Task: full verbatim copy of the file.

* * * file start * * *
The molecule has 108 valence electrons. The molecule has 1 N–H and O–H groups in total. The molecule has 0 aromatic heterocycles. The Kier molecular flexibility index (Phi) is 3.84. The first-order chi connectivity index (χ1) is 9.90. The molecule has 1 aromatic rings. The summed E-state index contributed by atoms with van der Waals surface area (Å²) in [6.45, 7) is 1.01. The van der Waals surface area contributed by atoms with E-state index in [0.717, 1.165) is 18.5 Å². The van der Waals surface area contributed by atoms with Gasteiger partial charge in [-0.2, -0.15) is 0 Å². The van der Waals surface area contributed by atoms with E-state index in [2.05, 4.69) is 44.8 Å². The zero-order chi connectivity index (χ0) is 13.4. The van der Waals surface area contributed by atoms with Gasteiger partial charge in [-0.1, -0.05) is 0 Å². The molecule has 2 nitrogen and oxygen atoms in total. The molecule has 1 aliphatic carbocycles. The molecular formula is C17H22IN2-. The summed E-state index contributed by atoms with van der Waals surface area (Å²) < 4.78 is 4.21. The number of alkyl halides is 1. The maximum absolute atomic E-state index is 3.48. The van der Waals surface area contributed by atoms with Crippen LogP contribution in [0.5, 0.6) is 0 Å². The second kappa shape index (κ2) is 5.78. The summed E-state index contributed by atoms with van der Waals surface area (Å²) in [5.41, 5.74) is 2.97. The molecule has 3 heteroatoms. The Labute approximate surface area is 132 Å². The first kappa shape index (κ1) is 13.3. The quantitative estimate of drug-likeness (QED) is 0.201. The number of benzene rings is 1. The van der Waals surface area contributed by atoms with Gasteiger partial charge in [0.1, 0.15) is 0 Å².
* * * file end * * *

The molecule has 108 valence electrons. The molecule has 1 N–H and O–H groups in total. The molecule has 0 aromatic heterocycles. The Kier molecular flexibility index (Phi) is 3.84. The first-order chi connectivity index (χ1) is 9.90. The molecule has 1 aromatic rings. The summed E-state index contributed by atoms with van der Waals surface area (Å²) in [6.45, 7) is 1.01. The van der Waals surface area contributed by atoms with E-state index in [0.717, 1.165) is 18.5 Å². The van der Waals surface area contributed by atoms with Gasteiger partial charge in [-0.2, -0.15) is 0 Å². The van der Waals surface area contributed by atoms with E-state index in [2.05, 4.69) is 44.8 Å². The zero-order chi connectivity index (χ0) is 13.4. The van der Waals surface area contributed by atoms with Gasteiger partial charge in [-0.1, -0.05) is 0 Å². The molecule has 2 nitrogen and oxygen atoms in total. The molecule has 1 aliphatic carbocycles. The molecular formula is C17H22IN2-. The summed E-state index contributed by atoms with van der Waals surface area (Å²) < 4.78 is 4.21. The number of alkyl halides is 1. The maximum absolute atomic E-state index is 3.48. The van der Waals surface area contributed by atoms with Crippen LogP contribution in [0.5, 0.6) is 0 Å². The second kappa shape index (κ2) is 5.78. The summed E-state index contributed by atoms with van der Waals surface area (Å²) in [5.41, 5.74) is 2.97. The molecule has 3 heteroatoms. The Labute approximate surface area is 132 Å². The first kappa shape index (κ1) is 13.3. The quantitative estimate of drug-likeness (QED) is 0.201. The number of benzene rings is 1. The van der Waals surface area contributed by atoms with Gasteiger partial charge in [0.1, 0.15) is 0 Å².